Friday, November 25, 2011

Do You Want Advertising With That? Poop Power! 72 Inches. Quiet Day.


"Don't eat any foods you've seen advertised on television"

For "Foodie Friday".   You may be so full of food this day after Thanksgiving, but do you know what you actually ate?

Michael Pollan on Food Rules: An Eater's Manual


"Best-selling author Michael Pollan explains how food marketers have turned his critiques (like don't eat anything with more than five ingredients) into another way to sell consumers more food.

His new rule of thumb? "Don't eat any foods you've ever seen advertised on television.""

Another rule: Eat off a smaller plate.

Another: Don't eat unless you hungry enough to eat an apple."


Complete video at:

This is an hour long video, so either watch some of the 17 segments separately, or turn up the volume and listen to the whole talk and discussions while you are doing quiet chores.

01. Introduction    02 min 47 sec

02. People Are Confused About Food   07 min 10 sec

03. Don't Buy 'Nonfat' or 'Lite'    05 min 35 sec

04. Cultural Wisdom About Food  05 min 05 sec

05. Rules for Finding Real Food   04 min 33 sec

06. Food Marketers Respond to Pollan    04 min 53 sec

07. Making Better Choices    04 min 45 sec

08. Don't Eat Too Much    04 min 01 sec

09. Q1: Access in Poor Communities    02 min 40 sec

10. Q2: Difficulty Subsidizing Fruits and Vegetables  04m 03 sec

11. Q3: A-Ha Moment    03 min 17 sec

12. Q4: Research on Food Cultures    03 min 00 sec

13. Q5: Fat and Cardiovascular Health   05 min 03 sec

14. Q6: Citizens United Supreme Court Decision  01 min 30 sec

15. Q7: The Body Craves Food it Needs    02 min 38 sec

16. Q8: Scaling Up Healthy Lifestyles    04 min 38 sec

17. Q9: Eating Well on a Low Budget   02 min 45 sec

Watch Full Program    01 hr 08 min 36 sec



Whatever next…Poop Power!

Making Turkey Less Foul

"It is estimated that more than 45 million turkeys are cooked and eaten in the US during Thanksgiving meals."

"As Americans stock up on Turkey meat for Thanksgiving dinners, farmers scramble to feed those families. When its all over, they will be left with not only some profit but also with mounds of a less heartwarming byproduct: turkey litter.

In Michigan, year-round turkey farm Sietsema Farms was the recipient of a $500,000 energy grant and $700,750 energy loan from USDA Rural Development to build a $3 million waste to energy system.    When its completed this December, the gasifier system will take approximately 70,000 pounds of turkey waste every day from the 1.5 million turkeys on the farm to a unit where it will be superheated and turned into gas. The gas will heat water in a boiler which will spin an electrical turbine.

The system will produce about 12,000 kW of power a day from about 206,400 pounds of steam. Electricity produced will be cycled directly back onto the farm to power the feed mills which carry feed to the turkeys and also carries waste back out to the gasifier."

More at:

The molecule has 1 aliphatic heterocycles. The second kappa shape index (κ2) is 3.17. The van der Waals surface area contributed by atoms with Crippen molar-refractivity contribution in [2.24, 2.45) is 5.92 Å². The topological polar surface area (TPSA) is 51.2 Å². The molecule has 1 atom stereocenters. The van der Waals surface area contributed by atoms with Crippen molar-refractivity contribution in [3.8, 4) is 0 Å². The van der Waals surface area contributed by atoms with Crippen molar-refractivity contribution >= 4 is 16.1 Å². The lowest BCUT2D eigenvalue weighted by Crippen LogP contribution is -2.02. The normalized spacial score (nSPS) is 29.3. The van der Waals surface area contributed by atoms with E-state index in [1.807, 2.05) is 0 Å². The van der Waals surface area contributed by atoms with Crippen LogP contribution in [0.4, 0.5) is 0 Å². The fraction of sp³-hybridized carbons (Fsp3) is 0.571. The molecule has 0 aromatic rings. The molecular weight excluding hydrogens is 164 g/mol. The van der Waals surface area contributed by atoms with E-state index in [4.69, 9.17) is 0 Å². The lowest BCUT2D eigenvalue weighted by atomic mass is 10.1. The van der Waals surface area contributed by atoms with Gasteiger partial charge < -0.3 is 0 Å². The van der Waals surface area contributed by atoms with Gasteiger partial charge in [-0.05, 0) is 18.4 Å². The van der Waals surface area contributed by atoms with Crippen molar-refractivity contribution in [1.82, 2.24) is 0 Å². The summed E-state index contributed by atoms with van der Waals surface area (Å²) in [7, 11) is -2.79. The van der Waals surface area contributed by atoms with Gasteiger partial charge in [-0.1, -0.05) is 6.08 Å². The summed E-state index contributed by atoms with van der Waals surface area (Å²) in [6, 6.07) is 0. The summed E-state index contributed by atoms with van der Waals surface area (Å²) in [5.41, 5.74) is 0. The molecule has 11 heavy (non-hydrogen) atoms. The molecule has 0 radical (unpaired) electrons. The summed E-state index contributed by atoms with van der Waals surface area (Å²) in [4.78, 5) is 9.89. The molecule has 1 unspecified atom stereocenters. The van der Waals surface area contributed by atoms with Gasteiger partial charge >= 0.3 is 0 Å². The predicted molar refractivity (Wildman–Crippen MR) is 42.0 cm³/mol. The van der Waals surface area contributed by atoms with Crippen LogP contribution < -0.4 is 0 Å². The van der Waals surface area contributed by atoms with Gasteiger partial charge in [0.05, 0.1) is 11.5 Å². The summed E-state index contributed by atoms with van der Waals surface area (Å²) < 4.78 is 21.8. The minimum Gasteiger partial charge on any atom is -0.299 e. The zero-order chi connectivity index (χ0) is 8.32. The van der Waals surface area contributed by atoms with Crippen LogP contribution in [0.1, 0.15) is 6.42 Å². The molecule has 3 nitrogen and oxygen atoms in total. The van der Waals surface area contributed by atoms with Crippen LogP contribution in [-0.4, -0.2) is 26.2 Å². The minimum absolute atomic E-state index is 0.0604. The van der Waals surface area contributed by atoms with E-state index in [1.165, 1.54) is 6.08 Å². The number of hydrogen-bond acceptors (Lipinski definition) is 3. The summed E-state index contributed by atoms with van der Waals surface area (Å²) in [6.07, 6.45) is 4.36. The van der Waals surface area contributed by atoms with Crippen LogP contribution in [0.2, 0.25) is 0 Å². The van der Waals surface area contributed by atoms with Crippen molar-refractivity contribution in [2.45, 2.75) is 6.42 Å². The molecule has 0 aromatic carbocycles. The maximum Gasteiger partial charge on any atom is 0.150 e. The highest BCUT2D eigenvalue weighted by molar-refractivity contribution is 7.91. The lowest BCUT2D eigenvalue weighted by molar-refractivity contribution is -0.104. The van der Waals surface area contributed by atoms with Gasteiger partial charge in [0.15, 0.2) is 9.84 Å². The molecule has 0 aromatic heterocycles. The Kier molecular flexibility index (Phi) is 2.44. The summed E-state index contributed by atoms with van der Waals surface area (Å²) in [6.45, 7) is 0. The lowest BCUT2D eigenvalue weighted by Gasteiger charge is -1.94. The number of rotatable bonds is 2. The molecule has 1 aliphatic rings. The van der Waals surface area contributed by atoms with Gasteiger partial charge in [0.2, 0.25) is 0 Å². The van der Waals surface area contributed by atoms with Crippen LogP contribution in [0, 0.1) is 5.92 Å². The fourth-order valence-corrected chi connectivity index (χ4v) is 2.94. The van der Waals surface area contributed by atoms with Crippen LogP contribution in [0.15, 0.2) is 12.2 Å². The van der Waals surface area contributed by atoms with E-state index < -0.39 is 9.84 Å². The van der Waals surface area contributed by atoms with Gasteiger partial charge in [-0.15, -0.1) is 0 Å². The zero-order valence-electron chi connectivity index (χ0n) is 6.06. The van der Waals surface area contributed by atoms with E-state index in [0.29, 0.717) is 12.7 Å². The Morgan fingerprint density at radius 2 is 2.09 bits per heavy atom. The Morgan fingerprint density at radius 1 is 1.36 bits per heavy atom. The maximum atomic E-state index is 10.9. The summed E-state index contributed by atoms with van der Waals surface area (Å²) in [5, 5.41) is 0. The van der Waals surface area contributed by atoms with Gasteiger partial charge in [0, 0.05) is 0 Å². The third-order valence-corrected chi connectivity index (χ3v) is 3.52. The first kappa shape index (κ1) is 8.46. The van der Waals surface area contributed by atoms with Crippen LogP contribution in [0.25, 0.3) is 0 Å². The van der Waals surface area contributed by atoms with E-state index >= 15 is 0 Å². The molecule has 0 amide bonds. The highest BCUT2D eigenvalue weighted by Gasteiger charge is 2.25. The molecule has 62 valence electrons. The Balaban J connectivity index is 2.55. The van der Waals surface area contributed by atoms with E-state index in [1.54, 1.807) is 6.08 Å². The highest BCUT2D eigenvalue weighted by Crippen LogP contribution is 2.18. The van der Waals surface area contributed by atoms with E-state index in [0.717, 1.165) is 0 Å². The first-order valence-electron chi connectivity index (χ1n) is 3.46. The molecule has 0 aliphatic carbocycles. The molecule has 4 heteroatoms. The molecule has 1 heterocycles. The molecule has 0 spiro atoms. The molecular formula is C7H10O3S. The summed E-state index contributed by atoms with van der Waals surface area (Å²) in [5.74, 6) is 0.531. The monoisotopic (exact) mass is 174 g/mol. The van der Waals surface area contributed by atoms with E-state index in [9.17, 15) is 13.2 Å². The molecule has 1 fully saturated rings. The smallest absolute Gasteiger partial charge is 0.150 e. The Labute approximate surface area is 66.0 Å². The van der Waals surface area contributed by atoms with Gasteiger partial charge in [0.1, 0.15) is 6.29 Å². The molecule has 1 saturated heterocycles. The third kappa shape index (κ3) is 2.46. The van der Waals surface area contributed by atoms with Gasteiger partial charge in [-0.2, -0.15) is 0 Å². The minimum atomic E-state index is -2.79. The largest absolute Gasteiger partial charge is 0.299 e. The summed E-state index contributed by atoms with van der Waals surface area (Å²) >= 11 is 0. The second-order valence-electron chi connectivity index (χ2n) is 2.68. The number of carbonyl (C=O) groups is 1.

72 Inches

"Anthony, a college student, was writing a paper on quality of life. He wanted to know what made people happy and if they were content with their lives. He did not want to question common people on the street, but sought the advice of someone who had lived an entire lifetime. At a local nursing home he asked who was the wisest person there and everyone pointed to Joe.

Joe was an elderly man in his eighties with a body to match his age, sitting in a wheel chair, back slumped and head down, drooling from the mouth. But he had a sharp mind and tongue. Old Joe had fought in a World War before founding a manufacturing company and retiring a millionaire. He once bought a yacht and sailed around the world. Anthony knew he had found the man who could explain happiness and quality of life.

Joe reached in his pocket and pulled out a tape measure and handed it to Anthony and said "this will explain life." Anthony was confused. How could a tape measure explain life? Was Joe senile?

Then Joe said to pull the tape measure until 72 inches were showing. He explained each inch represents one year of life and the average person has 72 years of productive life. Many people are active after 72 years but many also die or are disabled before that time. He told Anthony to run his finger from the end of the measure to inch number 6. That is the first years of a person's life when they learn to walk, talk and tie their shoes.

Next, inches 7 to 22 is the years a person is getting an education and preparing for life. Then from inches 23 all the way to 62 is when a person marries, raises a family, works a job and hopefully saves money for retirement.

The remaining inches, 62 to 72, is the time when a person can do all the things he wants to do in life but never seemed to have time to do them. Anthony looked at those 10 inches and they looked small compared to the 62 inches already consumed. The more he looked, the more he understood what Joe was trying to say.

What will you do with those 10 inches or years? Did you always want to see the Grand Canyon, tour Europe, ride a motorcycle to Key West or write a book? Ten years is a short period in a person's life and those are the years you can full fill your life long dreams. So get going. What are you waiting for?"



Was spent quietly being thankful for what I have, and thankful that I have been productive for several years more than my 72".





Copy of choppers




"De turkee is gon!"





I hope y'all had a very happy Thanksgiving Day.

1 comment:

Dizzy-Dick said...

I loved that first sign. I am still laughing. . .